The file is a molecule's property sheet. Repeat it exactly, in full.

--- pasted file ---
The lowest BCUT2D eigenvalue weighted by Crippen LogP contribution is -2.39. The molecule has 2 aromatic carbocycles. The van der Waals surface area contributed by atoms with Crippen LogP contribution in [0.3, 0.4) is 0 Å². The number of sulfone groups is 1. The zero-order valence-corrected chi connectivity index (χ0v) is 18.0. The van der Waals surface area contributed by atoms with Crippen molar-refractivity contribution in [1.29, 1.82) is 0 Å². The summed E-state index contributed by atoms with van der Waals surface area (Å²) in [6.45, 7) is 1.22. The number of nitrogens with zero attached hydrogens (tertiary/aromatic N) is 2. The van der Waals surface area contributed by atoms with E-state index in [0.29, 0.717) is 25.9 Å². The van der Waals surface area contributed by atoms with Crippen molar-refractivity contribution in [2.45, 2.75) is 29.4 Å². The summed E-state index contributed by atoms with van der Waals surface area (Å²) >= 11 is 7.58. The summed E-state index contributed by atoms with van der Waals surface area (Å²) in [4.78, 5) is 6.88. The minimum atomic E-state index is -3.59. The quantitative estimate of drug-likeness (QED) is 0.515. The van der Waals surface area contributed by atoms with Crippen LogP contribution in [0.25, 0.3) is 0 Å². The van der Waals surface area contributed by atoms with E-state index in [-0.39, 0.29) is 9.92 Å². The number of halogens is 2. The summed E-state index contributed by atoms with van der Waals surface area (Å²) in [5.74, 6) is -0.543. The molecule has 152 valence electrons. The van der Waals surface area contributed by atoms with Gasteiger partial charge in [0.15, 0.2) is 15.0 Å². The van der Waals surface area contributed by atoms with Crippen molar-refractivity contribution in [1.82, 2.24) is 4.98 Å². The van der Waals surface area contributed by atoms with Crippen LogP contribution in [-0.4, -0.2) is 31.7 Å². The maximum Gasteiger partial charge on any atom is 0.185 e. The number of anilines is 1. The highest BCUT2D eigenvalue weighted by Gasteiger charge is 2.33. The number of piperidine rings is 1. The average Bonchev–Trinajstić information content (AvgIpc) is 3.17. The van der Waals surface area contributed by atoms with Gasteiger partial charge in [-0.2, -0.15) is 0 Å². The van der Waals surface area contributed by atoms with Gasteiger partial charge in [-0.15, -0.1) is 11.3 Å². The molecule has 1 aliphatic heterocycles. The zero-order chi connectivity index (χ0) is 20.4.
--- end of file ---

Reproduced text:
The lowest BCUT2D eigenvalue weighted by Crippen LogP contribution is -2.39. The molecule has 2 aromatic carbocycles. The van der Waals surface area contributed by atoms with Crippen LogP contribution in [0.3, 0.4) is 0 Å². The number of sulfone groups is 1. The zero-order valence-corrected chi connectivity index (χ0v) is 18.0. The van der Waals surface area contributed by atoms with Crippen molar-refractivity contribution in [1.29, 1.82) is 0 Å². The summed E-state index contributed by atoms with van der Waals surface area (Å²) in [6.45, 7) is 1.22. The number of nitrogens with zero attached hydrogens (tertiary/aromatic N) is 2. The van der Waals surface area contributed by atoms with E-state index in [0.29, 0.717) is 25.9 Å². The van der Waals surface area contributed by atoms with Crippen molar-refractivity contribution in [2.45, 2.75) is 29.4 Å². The summed E-state index contributed by atoms with van der Waals surface area (Å²) >= 11 is 7.58. The summed E-state index contributed by atoms with van der Waals surface area (Å²) in [4.78, 5) is 6.88. The minimum atomic E-state index is -3.59. The quantitative estimate of drug-likeness (QED) is 0.515. The van der Waals surface area contributed by atoms with Crippen LogP contribution in [0.25, 0.3) is 0 Å². The van der Waals surface area contributed by atoms with E-state index in [-0.39, 0.29) is 9.92 Å². The number of halogens is 2. The summed E-state index contributed by atoms with van der Waals surface area (Å²) in [5.74, 6) is -0.543. The molecule has 152 valence electrons. The van der Waals surface area contributed by atoms with Gasteiger partial charge in [0.15, 0.2) is 15.0 Å². The van der Waals surface area contributed by atoms with Crippen molar-refractivity contribution in [1.82, 2.24) is 4.98 Å². The van der Waals surface area contributed by atoms with Crippen LogP contribution in [-0.4, -0.2) is 31.7 Å². The maximum Gasteiger partial charge on any atom is 0.185 e. The number of anilines is 1. The highest BCUT2D eigenvalue weighted by Gasteiger charge is 2.33. The number of piperidine rings is 1. The average Bonchev–Trinajstić information content (AvgIpc) is 3.17. The van der Waals surface area contributed by atoms with Gasteiger partial charge in [-0.2, -0.15) is 0 Å². The van der Waals surface area contributed by atoms with Gasteiger partial charge in [-0.15, -0.1) is 11.3 Å². The molecule has 1 aliphatic heterocycles. The zero-order chi connectivity index (χ0) is 20.4.